The potential of FNAC as a diagnostic tool in the evaluation of soft tissue lesions is becoming increasingly evident as usage becomes widespread. Benign spindle cell proliferations of soft tissue can be exceptionally difficult to correctly interpret and subclassify using FNA-based smears. This is particularly true for benign lesions that paradoxically mimic sarcoma. [2] Pseudosarcomatous soft tissue lesions, are further, a major diagnostic pitfall in the FNAC of spindle cell lesions. [3] The dilemma is compounded when such pseudosarcomatous lesions occur in uncommon sites or has unusual characteristics. [2]

NF, PF and PM are a closely related group of self-limiting, benign proliferative lesions of fibroblasts and myofibroblasts of unknown cause. The FNAC features of NF and PF are essentially the same, except that PF shows lower cellularity, more collagen fragments, and abundant ganglion-like cells. PM lesions are rather deep in location. [1] Cytologically, the aspirates are moderately cellular with a mixture of isolated cells and sheets of closely packed spindled fibroblast-like cells. PM differs from NF in two ways: (1) the proliferative spindle cells are situated among skeletal muscle tissue and (2) the giant ganglion-like cells are more abundant. [3]

The reasons for misdiagnosis in the first case were: (1) the age of the patient and location of the lesion (2) failure to recognize the importance of spindle cells within the skeletal muscle fibers and (3) misinterpretation of muscle giant cells as normal skeletal muscle fibers and ganglion-like cells with reactive atypia as malignant cells.

NF is the most common pseudosarcomatous proliferative lesion of soft tissues that seldom recurs. [5] Unlike soft tissue neoplasms which require surgical excision for treatment, NF can resolve spontaneously. [2],[3] It is well established that pseudosarcomatous proliferative lesions of soft tissue usually present as small, superficial nodules with rapid growth and short duration in contrast to the fairly deep, large masses and long duration of sarcomas. [3] Cytologically, a polymorphic pattern of cells, high cellularity, abundant isolated cells and ganglion-like cells with benign looking nuclei are the most characteristic features. [1] Inflammation varies from minimal to marked and consists of neutrophils, lymphocytes, eosinophils, histiocytes and/or multinucleated giant cells. [4] Granuloma-like cytological features, with numerous multinucleated giant cells have been reported. [1] Given its variable morphological appearance, ranging from myxoid to fibrous, NF can be difficult to distinguish from soft tissue neoplasms [4] and NF is considered as the first diagnostic pitfall in the FNAC of spindle cell lesions. [6]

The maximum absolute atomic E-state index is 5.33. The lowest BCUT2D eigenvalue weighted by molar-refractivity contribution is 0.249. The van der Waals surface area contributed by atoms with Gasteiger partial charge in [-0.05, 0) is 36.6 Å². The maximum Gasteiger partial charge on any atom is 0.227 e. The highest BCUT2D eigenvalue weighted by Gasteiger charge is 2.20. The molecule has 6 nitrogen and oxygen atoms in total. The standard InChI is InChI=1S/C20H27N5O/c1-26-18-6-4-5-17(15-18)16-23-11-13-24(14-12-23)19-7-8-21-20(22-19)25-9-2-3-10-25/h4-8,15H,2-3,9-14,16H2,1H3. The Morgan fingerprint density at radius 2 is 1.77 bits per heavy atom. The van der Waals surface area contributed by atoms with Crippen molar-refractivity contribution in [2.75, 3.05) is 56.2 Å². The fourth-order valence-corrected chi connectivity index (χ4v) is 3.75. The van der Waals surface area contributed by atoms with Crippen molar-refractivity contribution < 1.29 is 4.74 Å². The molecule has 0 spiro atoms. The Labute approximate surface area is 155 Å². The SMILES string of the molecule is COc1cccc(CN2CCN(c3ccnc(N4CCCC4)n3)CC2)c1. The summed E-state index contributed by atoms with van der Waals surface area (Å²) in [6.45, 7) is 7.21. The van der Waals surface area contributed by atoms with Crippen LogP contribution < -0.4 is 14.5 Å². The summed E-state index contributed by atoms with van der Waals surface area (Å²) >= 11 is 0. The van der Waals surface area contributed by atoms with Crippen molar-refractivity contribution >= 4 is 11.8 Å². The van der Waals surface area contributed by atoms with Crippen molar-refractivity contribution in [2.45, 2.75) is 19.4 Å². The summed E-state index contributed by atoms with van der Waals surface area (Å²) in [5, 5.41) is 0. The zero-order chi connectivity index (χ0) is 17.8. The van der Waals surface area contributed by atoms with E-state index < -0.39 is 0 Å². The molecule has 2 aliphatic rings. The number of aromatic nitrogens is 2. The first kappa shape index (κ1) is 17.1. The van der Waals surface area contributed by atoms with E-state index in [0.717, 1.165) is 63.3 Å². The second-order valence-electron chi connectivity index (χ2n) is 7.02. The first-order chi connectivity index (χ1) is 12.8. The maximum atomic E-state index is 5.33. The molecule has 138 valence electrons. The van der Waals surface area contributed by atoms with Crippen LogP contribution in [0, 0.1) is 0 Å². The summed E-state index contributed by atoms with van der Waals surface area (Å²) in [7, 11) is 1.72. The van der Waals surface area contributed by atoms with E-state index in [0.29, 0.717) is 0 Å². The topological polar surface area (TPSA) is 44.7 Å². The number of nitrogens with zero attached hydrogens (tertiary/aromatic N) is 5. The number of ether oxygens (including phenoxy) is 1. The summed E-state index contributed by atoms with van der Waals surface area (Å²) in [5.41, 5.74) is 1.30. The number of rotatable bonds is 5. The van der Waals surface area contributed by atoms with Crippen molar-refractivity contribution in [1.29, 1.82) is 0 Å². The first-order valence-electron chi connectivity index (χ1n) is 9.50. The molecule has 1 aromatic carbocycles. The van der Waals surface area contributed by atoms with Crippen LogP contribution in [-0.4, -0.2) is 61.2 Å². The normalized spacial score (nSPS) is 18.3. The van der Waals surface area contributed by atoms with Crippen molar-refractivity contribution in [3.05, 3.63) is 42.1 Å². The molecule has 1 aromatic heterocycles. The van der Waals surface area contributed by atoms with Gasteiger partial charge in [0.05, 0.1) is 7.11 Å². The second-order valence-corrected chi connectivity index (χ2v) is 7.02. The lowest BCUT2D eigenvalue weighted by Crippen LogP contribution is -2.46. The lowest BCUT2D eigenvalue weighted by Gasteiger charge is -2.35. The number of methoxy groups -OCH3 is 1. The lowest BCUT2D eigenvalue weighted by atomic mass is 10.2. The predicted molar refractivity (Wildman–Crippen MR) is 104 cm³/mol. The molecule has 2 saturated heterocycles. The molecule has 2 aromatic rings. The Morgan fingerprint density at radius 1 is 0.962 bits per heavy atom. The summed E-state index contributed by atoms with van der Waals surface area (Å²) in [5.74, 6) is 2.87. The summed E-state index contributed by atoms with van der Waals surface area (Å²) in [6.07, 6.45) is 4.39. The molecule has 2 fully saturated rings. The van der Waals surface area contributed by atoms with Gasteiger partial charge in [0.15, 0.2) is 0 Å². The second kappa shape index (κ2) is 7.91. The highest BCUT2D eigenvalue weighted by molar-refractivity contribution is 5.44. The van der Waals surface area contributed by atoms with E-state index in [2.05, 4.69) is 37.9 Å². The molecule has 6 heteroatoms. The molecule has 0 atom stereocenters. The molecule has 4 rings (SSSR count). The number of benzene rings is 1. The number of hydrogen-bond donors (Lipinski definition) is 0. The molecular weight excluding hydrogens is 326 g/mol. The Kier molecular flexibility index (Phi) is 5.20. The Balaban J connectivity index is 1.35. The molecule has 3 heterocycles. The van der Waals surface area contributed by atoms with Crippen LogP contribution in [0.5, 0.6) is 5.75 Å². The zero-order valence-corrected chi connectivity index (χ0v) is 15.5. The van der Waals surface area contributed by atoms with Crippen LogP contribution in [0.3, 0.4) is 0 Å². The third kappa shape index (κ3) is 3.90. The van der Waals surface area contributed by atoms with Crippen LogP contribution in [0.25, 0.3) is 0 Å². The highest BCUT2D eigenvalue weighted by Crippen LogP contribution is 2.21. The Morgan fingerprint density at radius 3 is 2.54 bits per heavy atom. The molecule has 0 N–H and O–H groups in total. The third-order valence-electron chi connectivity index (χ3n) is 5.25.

In our case, although the site in the neck was rare, a short clinical history, the correct identification of reactive nature of the spindle cells, ganglion-like cells and muscle giant cells in an inflammatory background was crucial in making the correct diagnosis. Spontaneous resolution provided objective evidence that the FNAC diagnosis was correct, thus avoiding unnecessary surgery.

Immunohistochemical stains can further provide diagnostic support. These studies can be done on fresh aspirate smears, destained slides or cell block material. Since NF can exhibit fibrohistiocytic, as well as myofibroblastic differentiation, smooth muscle actin and CD68 can be useful. [4]

In conjunction with clinical course, FNAC is a helpful diagnostic tool to differentiate pseudosarcomatous proliferative lesions of soft tissue from true sarcomas. When the clinical data and FNAC features are typical of NF, PF or PM, the patient should be managed nonsurgically first with follow-up. If regression does not occur within four to eight weeks, surgery should be performed. [3]

It is well known that NF, PF and PM are self-limiting diseases. The cytological diagnosis of these lesions can be challenging. In spite of atypical nuclei, fine chromatin, smooth nuclear membranes, giant cells and inflammatory cells should guide the pathologist towards a correct diagnosis. A correct identification on FNAC will obviate the need for radical surgery with its attendant complications.